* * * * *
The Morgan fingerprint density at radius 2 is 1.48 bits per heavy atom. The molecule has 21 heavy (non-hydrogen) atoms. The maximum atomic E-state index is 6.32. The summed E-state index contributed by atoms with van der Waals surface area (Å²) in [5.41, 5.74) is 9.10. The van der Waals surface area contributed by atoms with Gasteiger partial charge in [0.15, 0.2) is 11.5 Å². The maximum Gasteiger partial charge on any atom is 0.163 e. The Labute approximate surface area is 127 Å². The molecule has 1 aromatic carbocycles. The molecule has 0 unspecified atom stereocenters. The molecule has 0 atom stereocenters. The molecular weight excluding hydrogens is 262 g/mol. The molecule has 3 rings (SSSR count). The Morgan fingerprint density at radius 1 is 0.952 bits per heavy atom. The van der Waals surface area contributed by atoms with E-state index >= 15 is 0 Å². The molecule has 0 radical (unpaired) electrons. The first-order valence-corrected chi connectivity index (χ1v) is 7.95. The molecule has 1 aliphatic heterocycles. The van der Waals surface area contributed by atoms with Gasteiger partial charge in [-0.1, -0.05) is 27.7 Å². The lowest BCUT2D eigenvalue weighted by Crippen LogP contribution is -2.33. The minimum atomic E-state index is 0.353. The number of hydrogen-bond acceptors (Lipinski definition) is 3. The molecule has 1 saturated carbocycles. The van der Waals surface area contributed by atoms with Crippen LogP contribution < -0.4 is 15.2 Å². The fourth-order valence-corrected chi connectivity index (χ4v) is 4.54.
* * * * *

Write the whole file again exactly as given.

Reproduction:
The Morgan fingerprint density at radius 2 is 1.48 bits per heavy atom. The molecule has 21 heavy (non-hydrogen) atoms. The maximum atomic E-state index is 6.32. The summed E-state index contributed by atoms with van der Waals surface area (Å²) in [5.41, 5.74) is 9.10. The van der Waals surface area contributed by atoms with Gasteiger partial charge in [0.15, 0.2) is 11.5 Å². The maximum Gasteiger partial charge on any atom is 0.163 e. The Labute approximate surface area is 127 Å². The molecule has 1 aromatic carbocycles. The molecule has 0 unspecified atom stereocenters. The molecule has 0 atom stereocenters. The molecular weight excluding hydrogens is 262 g/mol. The molecule has 3 rings (SSSR count). The Morgan fingerprint density at radius 1 is 0.952 bits per heavy atom. The van der Waals surface area contributed by atoms with E-state index >= 15 is 0 Å². The molecule has 0 radical (unpaired) electrons. The first-order valence-corrected chi connectivity index (χ1v) is 7.95. The molecule has 1 aliphatic heterocycles. The van der Waals surface area contributed by atoms with Gasteiger partial charge in [-0.1, -0.05) is 27.7 Å². The lowest BCUT2D eigenvalue weighted by Crippen LogP contribution is -2.33. The minimum atomic E-state index is 0.353. The number of hydrogen-bond acceptors (Lipinski definition) is 3. The molecule has 1 saturated carbocycles. The van der Waals surface area contributed by atoms with Crippen LogP contribution < -0.4 is 15.2 Å². The fourth-order valence-corrected chi connectivity index (χ4v) is 4.54.